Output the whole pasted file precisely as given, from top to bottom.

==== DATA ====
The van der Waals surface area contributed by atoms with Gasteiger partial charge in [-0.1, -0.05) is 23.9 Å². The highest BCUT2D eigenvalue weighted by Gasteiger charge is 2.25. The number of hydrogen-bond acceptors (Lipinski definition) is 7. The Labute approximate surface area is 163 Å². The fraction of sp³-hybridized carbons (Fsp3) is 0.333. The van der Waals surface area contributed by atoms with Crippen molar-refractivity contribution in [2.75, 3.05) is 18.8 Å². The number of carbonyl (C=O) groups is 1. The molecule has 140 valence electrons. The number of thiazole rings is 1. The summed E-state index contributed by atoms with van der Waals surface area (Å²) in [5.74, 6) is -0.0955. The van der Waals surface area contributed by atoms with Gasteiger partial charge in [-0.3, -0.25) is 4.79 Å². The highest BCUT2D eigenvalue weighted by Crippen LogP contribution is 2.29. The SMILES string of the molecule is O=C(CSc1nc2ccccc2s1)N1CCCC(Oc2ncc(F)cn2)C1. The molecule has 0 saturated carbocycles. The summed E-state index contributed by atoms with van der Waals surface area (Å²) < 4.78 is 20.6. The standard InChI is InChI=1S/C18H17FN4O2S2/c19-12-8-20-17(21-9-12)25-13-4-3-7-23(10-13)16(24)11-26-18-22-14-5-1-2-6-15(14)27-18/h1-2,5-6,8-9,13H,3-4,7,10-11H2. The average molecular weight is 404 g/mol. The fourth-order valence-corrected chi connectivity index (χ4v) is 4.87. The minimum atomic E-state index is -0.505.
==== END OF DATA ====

The van der Waals surface area contributed by atoms with Gasteiger partial charge in [-0.1, -0.05) is 23.9 Å². The highest BCUT2D eigenvalue weighted by Gasteiger charge is 2.25. The number of hydrogen-bond acceptors (Lipinski definition) is 7. The Labute approximate surface area is 163 Å². The fraction of sp³-hybridized carbons (Fsp3) is 0.333. The van der Waals surface area contributed by atoms with Crippen molar-refractivity contribution in [2.75, 3.05) is 18.8 Å². The number of carbonyl (C=O) groups is 1. The molecule has 140 valence electrons. The number of thiazole rings is 1. The summed E-state index contributed by atoms with van der Waals surface area (Å²) in [5.74, 6) is -0.0955. The van der Waals surface area contributed by atoms with Gasteiger partial charge in [-0.3, -0.25) is 4.79 Å². The highest BCUT2D eigenvalue weighted by Crippen LogP contribution is 2.29. The SMILES string of the molecule is O=C(CSc1nc2ccccc2s1)N1CCCC(Oc2ncc(F)cn2)C1. The molecule has 0 saturated carbocycles. The summed E-state index contributed by atoms with van der Waals surface area (Å²) < 4.78 is 20.6. The standard InChI is InChI=1S/C18H17FN4O2S2/c19-12-8-20-17(21-9-12)25-13-4-3-7-23(10-13)16(24)11-26-18-22-14-5-1-2-6-15(14)27-18/h1-2,5-6,8-9,13H,3-4,7,10-11H2. The average molecular weight is 404 g/mol. The fourth-order valence-corrected chi connectivity index (χ4v) is 4.87. The minimum atomic E-state index is -0.505.